• single nouns in French have sufficed to date but I really think that I owe it to the French to try harder as I am taking so much enjoyment away with me I feel it is too one-sided on my behalf. Taxi Gare sve ou plait ........ Should be "please could you cal me a taxi to the station. But unfortunately taxi Gare was all I could manage.
  • while sorting out packing and washing for tomorrow, I watched Legally Blonde 1 and 2 in French .....sadly I already know the stories so the language was not a barrier!!!

Tried to send my blog last night but wifi disconnection and losing the text three times put me off trying my luck further ( and Legally Blonde 2 had finished)!

Today is travel day and my boy's birthday. Happy Birthday Liam. Sorry I am not able to celebrate it with you .... But this year I truly have a better offer. You know I am thinking of you tho.

So .... Check out time is not indicated anywhere on mt account or on the literature in the room. At le petite dejeunere I asked the receptionist after looking "check out" up in the trusty (if yellowing-with-age) French/English high school dictionary. Quelle heure et chaisse? I asked politely. She shrugged her shoulders. I'm thinking, but she works here, she must know what time guests check out. So I showed her the word "check out" out in the trusty French/English high school dictionary and the writing is so tiny for both of us to read in the dimly light breakfast room that the Head Receptionist overhears this debacle and says 11 o'clock!

Head off to the laundromat and observe the locals to figure out how all this works. There are about a dozen washing machines and four big dryers. Some of the machines are 5-7 kilos others are are 8-10 and one big one for sheets, etc.  Oh, didn't bring scales to weigh my washing so if it fits in the tumbler, I guess it's 5-7 kgs. You have to buy your powder first, tip it into the little drawers and select on the machine the type of wash (there are pictures of thermometers and degree levels). The words blanc and colors are listed. My load is mixed!  Go the safest option and chose a low temperature. The door won't shut .... it's a front loader. Maybe my load actually is 8-10 kgs after all!  Ok there is a white box on the wall with numbers 0-9 on a keypad. The fast-speaking French lady who runs the place and others in the Laundromat realize I have no idea what I am doing and come to the rescue. Handing over a 5€ note to her to feed into this machine, it is rejected five times before finally being eaten ... she presses the number of the washing machine (14) into the keypad in sequence, the machine starts spinning and I get 2€ change. Showing me 25 on the washing machine means I'll be here for 25 minutes at least. Drying ....... similar principle ...... 22 is the dryer number, preset the temperature and it knows how much to charge .... 1€. Sweet, am I getting the hang of this or what!  Then, the fast-speaking French lady who is now polishing the washing machines is swinging a pair of my cottontails in the air and pointing to the door of the washing machine number 14 indicating they got caught in the door!!!! By now the population of the laundromat is ten and everyone (male and female) are aware that they are my smalls that got caught in number 14 washing machine!!!! Quickly taking them from her and thrusting them into the dryer, I am hoping no one knows how embarrassed I feel. It took another 2€ before things were dry. An interesting time also watching the locals come and go with their washing and so different to us in the suburbs of Australia. The streets are so narrow that having a laundrette across the road open from 8:30am to 11:30pm would be similar to your own laundry in a way. Well, I did want to live like a French local on this trip.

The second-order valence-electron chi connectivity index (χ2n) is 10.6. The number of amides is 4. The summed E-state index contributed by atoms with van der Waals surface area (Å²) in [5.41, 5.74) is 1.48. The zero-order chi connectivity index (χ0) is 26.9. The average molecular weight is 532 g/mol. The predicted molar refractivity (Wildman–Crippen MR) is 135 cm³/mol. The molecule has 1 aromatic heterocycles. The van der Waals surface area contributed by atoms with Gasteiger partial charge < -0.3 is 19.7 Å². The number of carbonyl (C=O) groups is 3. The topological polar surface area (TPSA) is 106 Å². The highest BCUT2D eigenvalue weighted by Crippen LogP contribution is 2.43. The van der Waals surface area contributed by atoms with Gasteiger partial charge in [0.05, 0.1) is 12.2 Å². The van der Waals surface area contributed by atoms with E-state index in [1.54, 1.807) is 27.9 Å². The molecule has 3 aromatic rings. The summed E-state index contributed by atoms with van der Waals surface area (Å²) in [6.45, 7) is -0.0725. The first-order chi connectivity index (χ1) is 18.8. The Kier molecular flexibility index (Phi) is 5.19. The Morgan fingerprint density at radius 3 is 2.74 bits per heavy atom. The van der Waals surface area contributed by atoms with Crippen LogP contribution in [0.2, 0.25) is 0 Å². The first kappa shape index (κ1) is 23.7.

Domestic chores done, I head off for my last walking tour of an arrondisement that is renowned for yet another beautiful Gothic cathedral with gold spires on top. Found it, plus a fabric shoppe .... found one other already ..... Closed on Mondays but took a photo of it as it was so cute.  The rain starts again and that chilly wind.  Got to get back to the hotel to get a taxi to the station as I was sure the train left at 2:30pm. I did check it last night. On the way back I discovered two more sights from my list. Another medieval set of two houses and a little park.  Through the rain I took photos... probably have rain drops on the lens ... But at this point I have no option .... Click.